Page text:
Defence secretary Sir Michael Fallon has hailed the prosperity of the Clyde shipyards and dismissed concerns from the SNP over future orders as ‘miserable’.
The Conservative MP was at the BAE yard in Scotstoun on Friday for the official naming ceremony of HMS Medway, the latest offshore patrol vessel (OPV) to be built in Glasgow.
He said no other UK industry had as much certainty as shipbuilding as he moved to allay concerns over future Navy orders.
While work is already progressing at Govan on new Type 26 frigates, which the UK Government has said will guarantee jobs on the Clyde for at least two decades, it emerged this week that Type31e vessels could be built on the Mersey as BAE announced it was preparing a bid for the contract alongside Cammell Laird of Birkenhead.
Union bosses have said they believed the orders would be coming to Glasgow.
Sir Michael said he has “kept faith” with the Clyde and dismissed union concerns.
“No other industry in Britain has as much certainty as those who work in shipbuilding,” he said.
“There’s 20 years of work guaranteed for the Clyde now and BAE Systems are teaming up with Cammell Laird to bid for the Type 31 as well.
“It will be a powerful bid combining the skills and expertise here with Cammell Laird but there will be other bidders as well, and other yards, but I expect a very strong bid from BAE-Cammell Laird and that means the skills here on the Clyde will be re-employed again.”
Glasgow South MP and SNP defence spokesman Stewart McDonald earlier this week described the Cammell Laird bid as a ‘slap in the face’ for Clyde workers.
“The Tories cannot be trusted on shipbuilding,” McDonald said. “We have the skills, the expertise, the infrastructure in Scotland - but what we have also had is years of promises from Westminster - that have been broken. A key component of a steady stream of work for Scottish shipbuilding is this new T31e smaller frigate.”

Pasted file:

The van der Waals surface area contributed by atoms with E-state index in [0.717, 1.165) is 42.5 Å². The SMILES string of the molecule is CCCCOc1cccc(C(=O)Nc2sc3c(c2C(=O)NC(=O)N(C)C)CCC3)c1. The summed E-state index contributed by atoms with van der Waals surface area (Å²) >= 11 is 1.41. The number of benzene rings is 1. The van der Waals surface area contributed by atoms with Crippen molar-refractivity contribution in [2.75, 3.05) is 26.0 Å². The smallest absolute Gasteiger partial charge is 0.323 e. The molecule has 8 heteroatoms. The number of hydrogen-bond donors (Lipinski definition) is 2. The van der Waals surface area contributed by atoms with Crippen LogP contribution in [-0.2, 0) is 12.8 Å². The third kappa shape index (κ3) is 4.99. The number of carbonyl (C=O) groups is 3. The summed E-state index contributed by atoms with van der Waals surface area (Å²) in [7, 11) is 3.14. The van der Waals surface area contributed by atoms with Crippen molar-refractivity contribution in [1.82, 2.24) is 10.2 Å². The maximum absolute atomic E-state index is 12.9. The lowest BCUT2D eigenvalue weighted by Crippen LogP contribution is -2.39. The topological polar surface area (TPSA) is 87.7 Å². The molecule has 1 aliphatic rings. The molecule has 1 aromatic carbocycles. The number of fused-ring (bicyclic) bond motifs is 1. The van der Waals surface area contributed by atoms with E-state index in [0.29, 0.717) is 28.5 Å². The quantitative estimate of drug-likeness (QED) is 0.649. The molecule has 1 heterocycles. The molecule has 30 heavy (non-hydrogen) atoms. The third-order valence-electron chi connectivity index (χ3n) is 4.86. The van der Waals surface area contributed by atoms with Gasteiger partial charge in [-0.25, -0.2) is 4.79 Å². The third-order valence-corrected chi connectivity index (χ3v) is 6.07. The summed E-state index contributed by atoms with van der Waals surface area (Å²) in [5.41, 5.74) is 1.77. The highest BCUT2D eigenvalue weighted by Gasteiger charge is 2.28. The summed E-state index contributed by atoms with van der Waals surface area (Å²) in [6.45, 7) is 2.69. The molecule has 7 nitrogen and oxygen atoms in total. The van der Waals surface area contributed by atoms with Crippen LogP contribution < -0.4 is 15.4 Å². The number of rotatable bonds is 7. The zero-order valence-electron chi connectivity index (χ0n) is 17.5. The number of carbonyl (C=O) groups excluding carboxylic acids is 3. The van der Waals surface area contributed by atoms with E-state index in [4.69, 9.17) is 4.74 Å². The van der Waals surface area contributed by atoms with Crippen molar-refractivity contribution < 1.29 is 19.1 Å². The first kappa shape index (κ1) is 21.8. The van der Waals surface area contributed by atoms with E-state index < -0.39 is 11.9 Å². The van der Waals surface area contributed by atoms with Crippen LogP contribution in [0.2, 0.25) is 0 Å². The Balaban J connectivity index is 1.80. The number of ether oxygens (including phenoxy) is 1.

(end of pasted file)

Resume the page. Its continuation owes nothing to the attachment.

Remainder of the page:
But speaking to the press at Scotstoun this morning, Sir Michael said: “Don’t worry about the SNP. They’re a miserable lot.”
The defence secretary added there was a “renaissance” in British shipbuilding and added he hopes future Type 31e ships can be built for export.
“The numbers aren’t slipping, there are going to be eight heavy frigates (Type 26) and five general purpose frigates (Type 31e) - that’s 13 replacing the current Type 23s and if British industry can come in at the price that we’ve set, within £250 million per ship, then we can go on and build more.
“We can build a bigger fleet and we’re also hoping, if they get the price right, to export a ship.
“The aim of the light frigate programme is to export a ship new, we’ve not done that since the 1970s.
“We’ve got to get back to that and the skills are here on the Clyde.”
He continued: “I’m very happy to talk to the unions about their concerns.
“Twenty years of guaranteed work is something no other industry has and the Clyde is going to do well out of a growing Navy, building the heavy frigates, part of the carrier and they have every prospect of putting in a strong bid for the light frigate.”